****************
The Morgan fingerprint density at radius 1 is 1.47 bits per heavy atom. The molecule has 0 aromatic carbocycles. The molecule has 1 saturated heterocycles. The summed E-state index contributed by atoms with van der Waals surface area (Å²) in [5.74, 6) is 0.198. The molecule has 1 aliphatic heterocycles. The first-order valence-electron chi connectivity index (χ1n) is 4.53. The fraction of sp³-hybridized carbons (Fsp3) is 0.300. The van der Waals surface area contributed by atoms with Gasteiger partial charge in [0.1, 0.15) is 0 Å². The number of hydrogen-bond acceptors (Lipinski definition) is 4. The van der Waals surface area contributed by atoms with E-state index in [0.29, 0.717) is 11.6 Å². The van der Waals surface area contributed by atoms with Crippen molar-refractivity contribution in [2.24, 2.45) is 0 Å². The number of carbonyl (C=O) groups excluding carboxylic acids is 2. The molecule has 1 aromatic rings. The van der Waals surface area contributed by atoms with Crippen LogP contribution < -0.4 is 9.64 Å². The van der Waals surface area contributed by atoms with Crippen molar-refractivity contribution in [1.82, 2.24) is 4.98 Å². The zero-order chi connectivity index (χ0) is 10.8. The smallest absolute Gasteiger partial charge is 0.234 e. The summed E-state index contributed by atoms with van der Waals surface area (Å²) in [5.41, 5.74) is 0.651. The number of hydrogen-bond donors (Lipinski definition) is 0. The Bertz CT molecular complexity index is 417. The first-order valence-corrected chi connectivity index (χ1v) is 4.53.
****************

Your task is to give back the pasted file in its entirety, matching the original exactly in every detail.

The Morgan fingerprint density at radius 1 is 1.47 bits per heavy atom. The molecule has 0 aromatic carbocycles. The molecule has 1 saturated heterocycles. The summed E-state index contributed by atoms with van der Waals surface area (Å²) in [5.74, 6) is 0.198. The molecule has 1 aliphatic heterocycles. The first-order valence-electron chi connectivity index (χ1n) is 4.53. The fraction of sp³-hybridized carbons (Fsp3) is 0.300. The van der Waals surface area contributed by atoms with Gasteiger partial charge in [0.1, 0.15) is 0 Å². The number of hydrogen-bond acceptors (Lipinski definition) is 4. The van der Waals surface area contributed by atoms with E-state index in [0.29, 0.717) is 11.6 Å². The van der Waals surface area contributed by atoms with Crippen molar-refractivity contribution in [2.24, 2.45) is 0 Å². The number of carbonyl (C=O) groups excluding carboxylic acids is 2. The molecule has 1 aromatic rings. The van der Waals surface area contributed by atoms with Crippen LogP contribution < -0.4 is 9.64 Å². The van der Waals surface area contributed by atoms with Crippen molar-refractivity contribution in [1.82, 2.24) is 4.98 Å². The zero-order chi connectivity index (χ0) is 10.8. The smallest absolute Gasteiger partial charge is 0.234 e. The summed E-state index contributed by atoms with van der Waals surface area (Å²) in [5.41, 5.74) is 0.651. The number of hydrogen-bond donors (Lipinski definition) is 0. The Bertz CT molecular complexity index is 417. The first-order valence-corrected chi connectivity index (χ1v) is 4.53.